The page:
Fury as Saudi Arabia admits to Jamal Khashoggi's killing in consulate

Lester Mason
October 20, 2018

There were few surprises when Saudi Arabia finally admitted what most of the world already believed: Jamal Khashoggi, the missing dissident journalist, had indeed been killed at its Istanbul consulate.

In a statement, Saudi public prosecutor added that Khashoggi was killed after fighting with people who met him in the consulate. A person with knowledge of the matter said Khashoggi died after he was placed in a chokehold after the dispute became physical. Turkish officials have said, anonymously, that Khashoggi was murdered in the consulate, by a 15-man team.

Based on press reporting, I'm asking for Congress to open an investigation of whether any US Intelligence was shared with Saudi Arabia that led to political persecution or killing of #Khashoggi, ' he posted.

The kingdom also sacked deputy intelligence chief Ahmad al-Assiri and royal court media advisor Saud al-Qahtani, both top aides to Crown Prince Mohammed bin Salman who has faced mounting pressure over the Khashoggi affair.

Kushner does have close ties to the Saudis and its crown prince, Mohammed bin Salman, but there has been no evidence that he has any involvement with the suspected murder of Khashoggi.

Not so, US Republican Senator, Lindsey Graham, who wrote: "to say that I am skeptical of the new Saudi narrative about Mr. Khashoggi is an understatement".

However, a CNN reporter clarified that her sources mentioned that Khashoggi had died after he was put in a "choke-hold" during interrogation in the Saudi consulate.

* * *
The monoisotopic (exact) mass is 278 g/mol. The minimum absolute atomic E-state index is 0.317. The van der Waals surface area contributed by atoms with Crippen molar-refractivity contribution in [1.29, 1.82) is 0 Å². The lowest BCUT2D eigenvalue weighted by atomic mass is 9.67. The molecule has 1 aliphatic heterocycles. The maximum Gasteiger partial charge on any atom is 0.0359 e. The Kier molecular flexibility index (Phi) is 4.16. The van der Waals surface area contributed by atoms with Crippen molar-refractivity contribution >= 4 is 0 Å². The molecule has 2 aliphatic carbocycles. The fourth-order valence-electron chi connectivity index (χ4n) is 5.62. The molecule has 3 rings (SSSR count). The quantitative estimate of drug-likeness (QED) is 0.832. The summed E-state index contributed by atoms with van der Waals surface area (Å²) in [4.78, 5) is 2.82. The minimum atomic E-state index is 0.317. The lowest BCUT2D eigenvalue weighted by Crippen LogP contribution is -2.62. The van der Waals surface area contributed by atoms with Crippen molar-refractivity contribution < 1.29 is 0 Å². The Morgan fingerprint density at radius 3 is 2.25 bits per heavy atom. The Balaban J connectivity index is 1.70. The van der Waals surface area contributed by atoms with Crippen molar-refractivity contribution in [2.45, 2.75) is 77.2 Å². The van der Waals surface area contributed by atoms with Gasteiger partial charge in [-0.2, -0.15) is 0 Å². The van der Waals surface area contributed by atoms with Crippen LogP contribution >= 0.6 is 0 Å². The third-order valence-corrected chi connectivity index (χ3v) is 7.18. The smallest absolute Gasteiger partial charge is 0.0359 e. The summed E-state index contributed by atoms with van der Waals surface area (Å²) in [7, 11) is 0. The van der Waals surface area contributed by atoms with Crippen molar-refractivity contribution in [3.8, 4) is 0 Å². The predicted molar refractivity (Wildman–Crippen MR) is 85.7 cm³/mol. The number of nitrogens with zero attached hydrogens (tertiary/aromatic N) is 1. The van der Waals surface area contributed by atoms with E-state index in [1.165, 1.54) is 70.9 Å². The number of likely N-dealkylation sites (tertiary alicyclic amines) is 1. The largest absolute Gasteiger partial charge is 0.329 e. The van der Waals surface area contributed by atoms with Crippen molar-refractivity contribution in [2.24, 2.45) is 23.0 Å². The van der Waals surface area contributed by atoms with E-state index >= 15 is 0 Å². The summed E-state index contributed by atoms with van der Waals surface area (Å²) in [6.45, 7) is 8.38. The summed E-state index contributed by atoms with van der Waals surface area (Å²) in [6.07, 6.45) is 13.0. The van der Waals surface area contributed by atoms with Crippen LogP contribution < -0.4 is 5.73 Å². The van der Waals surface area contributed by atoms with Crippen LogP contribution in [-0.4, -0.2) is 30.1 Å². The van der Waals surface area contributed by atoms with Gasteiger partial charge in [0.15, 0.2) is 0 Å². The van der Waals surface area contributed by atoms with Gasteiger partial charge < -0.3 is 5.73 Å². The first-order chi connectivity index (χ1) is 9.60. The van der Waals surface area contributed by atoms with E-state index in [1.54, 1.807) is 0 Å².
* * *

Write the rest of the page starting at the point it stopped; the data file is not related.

Bob Menendez, the top Democrat on the Senate Foreign Relations Committee, said the United States should pursue sanctions against Saudis involved in Khashoggi's death under a U.S. law named after Sergei Magnitsky, the anti-corruption Russian accountant who died in custody.

The disappearance of Khashoggi, a USA resident and Washington Post columnist, strained relations between Saudi Arabia and Western allies.

US President Donald Trump said on Friday that consequences would "have to be very severe" if it turned out that Saudi Arabia was responsible for Khashoggi's death, adding that it was still "a little bit early" to draw conclusions and that he found the explanation of Khashoggi's death credible.

In an early rebuke to Riyadh, senior officials from several governments, including U.S. Treasury Secretary Steven Mnuchin, executives from major companies, and worldwide media commentators withdrew from a high-profile investment conference slated for later this month.

The U.S. Congress is controlled by Trump's fellow Republicans, some of whom have called for tough action against Saudi Arabia. It has also spooked foreign investors who would be key to the prince's grand plans to overhaul his country's economy to wean it from oil.

And will the US government believe this explanation of the chain of events, which raises more questions and looks like an attempt to separate the Saudi royals from this crime? Raises more questions. Makes no sense. "We need an global investigation and relentless pressure on Saudi Arabia from the Trump administration, if we ever hope to get to the truth".

In Istanbul, Turkish prosecutors investigating Khashoggi's disappearance questioned Turkish employees of the Saudi consulate on Friday, widening the hunt for clues in a case straining Riyadh's alliance with Western powers.

Other reports by Iphone Fresh

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